Now, as I write this sentence, I am holding the book entitled The God Delusion in my hand. I paid cash for it at the bookstore prior to reading it through in its entirety, so I now possess the book in a very real and legally binding sense, and I feel sure that the reader will readily acknowledge that I therefore possess all of the knowledge contained within it in every relevant meaning of the term. But can I tell you the precise wording of the first sentence on the seventh page? Well, no, not without taking the action required to actually look at it.
Yep, no need to go to college. Just buy the textbooks, and you’ve got all the knowledge other people spend years of study and hard work to acquire. I own a full set of encyclopedias, just imagine how smart I am! I own books written in languages I can’t even read! My knowledge is just amazing—or at least it might seem amazing to anyone silly enough to confuse having legal ownership of a record of knowledge, and actually knowing the knowledge.
Knowledge is information, but merely owning a repository of information is not the same as having integrated that information into your awareness and understanding of what’s true in the real world. To truly know something means to have incorporated that information as an attribute of your mind. It’s the difference between buying a hard drive with the capacity to hold the most expensive software in the world, and actually buying and installing the software.
One major problem that Vox doesn’t mention, let alone try to address, is that the doctrine of God’s omniscience is a doctrine that derives from people’s need for a God Who knows what He is doing and Who is absolutely in control. A God that does not know everything is a God who is continually at risk (as we all are) of having His plans thrown off by unexpected developments. He’s a weaker God, a gambling God, a fallible God. He may be smart, but Satan’s supposed to be smart too, and if God loses both His omniscience and His omnipotence, He’s lost His advantage. He might not actually win.
What’s more, a God who is not omniscient is a God who is Himself subject to time, not outside of it, because time controls how much God knows. Otherwise, if He stood outside of time, there would be no difference between remembering the past and foreseeing the future. Dawkins’ dilemma would still vex Him, because a God who stands outside of time cannot look forward to a future in which He will learn what He did not know in the past. If God is not subject to time, then time-based differences in knowledge do not apply.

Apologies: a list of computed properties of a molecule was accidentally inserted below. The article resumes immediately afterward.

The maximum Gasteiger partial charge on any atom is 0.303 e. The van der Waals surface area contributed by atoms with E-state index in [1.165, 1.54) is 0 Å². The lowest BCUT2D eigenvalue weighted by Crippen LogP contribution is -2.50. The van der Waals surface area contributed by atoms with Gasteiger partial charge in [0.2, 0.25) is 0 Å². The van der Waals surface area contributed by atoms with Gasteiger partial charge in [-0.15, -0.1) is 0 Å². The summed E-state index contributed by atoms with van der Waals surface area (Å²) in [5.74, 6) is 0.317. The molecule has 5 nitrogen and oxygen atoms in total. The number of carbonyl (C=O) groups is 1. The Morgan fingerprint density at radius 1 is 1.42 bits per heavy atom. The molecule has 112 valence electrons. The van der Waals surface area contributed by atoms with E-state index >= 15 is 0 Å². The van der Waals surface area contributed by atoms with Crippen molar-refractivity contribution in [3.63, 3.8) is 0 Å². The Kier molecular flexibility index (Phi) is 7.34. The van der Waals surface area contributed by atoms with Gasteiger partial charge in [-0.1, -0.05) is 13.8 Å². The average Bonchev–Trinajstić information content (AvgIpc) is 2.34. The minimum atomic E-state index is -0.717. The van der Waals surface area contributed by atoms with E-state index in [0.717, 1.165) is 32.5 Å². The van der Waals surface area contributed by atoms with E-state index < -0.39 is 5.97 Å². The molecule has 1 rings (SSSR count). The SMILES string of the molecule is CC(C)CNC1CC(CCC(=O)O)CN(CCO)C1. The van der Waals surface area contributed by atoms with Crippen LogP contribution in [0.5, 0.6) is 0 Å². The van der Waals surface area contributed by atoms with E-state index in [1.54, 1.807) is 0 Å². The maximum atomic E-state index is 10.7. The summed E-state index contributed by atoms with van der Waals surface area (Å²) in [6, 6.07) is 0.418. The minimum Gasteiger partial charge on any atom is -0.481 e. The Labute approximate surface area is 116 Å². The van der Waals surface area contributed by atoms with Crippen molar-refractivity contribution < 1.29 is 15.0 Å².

Unfortunately, Vox presents us with a God who is outside of time. “Regardless,” he says, “a God who stands outside of space and time and who possesses all knowledge as well as all power is not bound to make use of his full capacities, indeed, who is going to shake their finger at him for failing to live up to his potential?” But “potential” is meaningless outside of time, because it assumes that there’s something you’re not doing “now” that you could possibly do in the “future.”
The doctrine of God’s omniscience is at least partially a consequence of the (extrabiblical) doctrine about God existing outside of space and time, since from God’s alleged vantage point He ought to have equal access to all knowledge. Since the distinction between actual knowledge and potential knowledge is a time-based distinction, He’s either going to be eternally knowing or eternally ignorant. You can’t have a change in the status of God’s knowledge, because change is a difference in state over time, and if God stands outside of time then He does not change (and neither does His knowledge). So ultimately, God has no “potential” knowledge—either He knows, or He is ignorant, for all of time.
But, as we saw before, this is all moot, since Vox has already surrendered the orthodox, historic doctrines of omniscience and omnipotence, substituting instead the weaker notions of “tantiscience” and “tantipotence” (i.e. “lots of knowledge” and “lots of power”)—qualities God shares with Satan, not to mention a potentially large number of other allegedly powerful and intelligent spiritual beings. Vox is not so much defending Christianity as he is replacing it with a variety of polytheism that uses Christian vocabulary to describe unorthodox ideas.
He closes this section of Chapter 15 by comparing mankind to a dog.
When it’s time to feed my Viszla, I don’t magically summon food from the mysterious bag of plenty. But my dog doesn’t know that. From his perspective, there’s no difference between my buying it at the store or my summoning it into material existence by the magic force of my divine will. Likewise, we are incapable of perceiving the difference between a god who knows everything and a god who merely knows a whole lot more than we do…
Unless, of course we’re smarter than a dog. But there is a difference between omnipotence and “tantipotence,” between omniscience and “tantiscience.” That’s the whole point of Vox’s retreat from the former to the latter. The former entails a number of inconsistencies and contradictions that render the traditional, orthodox Christian doctrines untenable, even for a believer like Vox. If omniscience and omnipotence did not have inescapable problems, there would be no need for him to try and invent new theological dogmas that weakened God enough to avoid the dilemma.
What Dawkins said was correct: there are intractable problems with orthodox Christian theology. Perfect knowledge of the future would indeed prevent God from having the power to choose a course of action that would prove His foreknowledge wrong. V0x tries to make Dawkins look defeated, but ends up twisting in the wind, abandoning the historic faith, and straying into ancient dualistic/polytheistic heresies. It’s a vain attempt to find a coherent understanding of a God manufactured out of naive superlatives. For all his glib answers, Vox can’t brush this one off.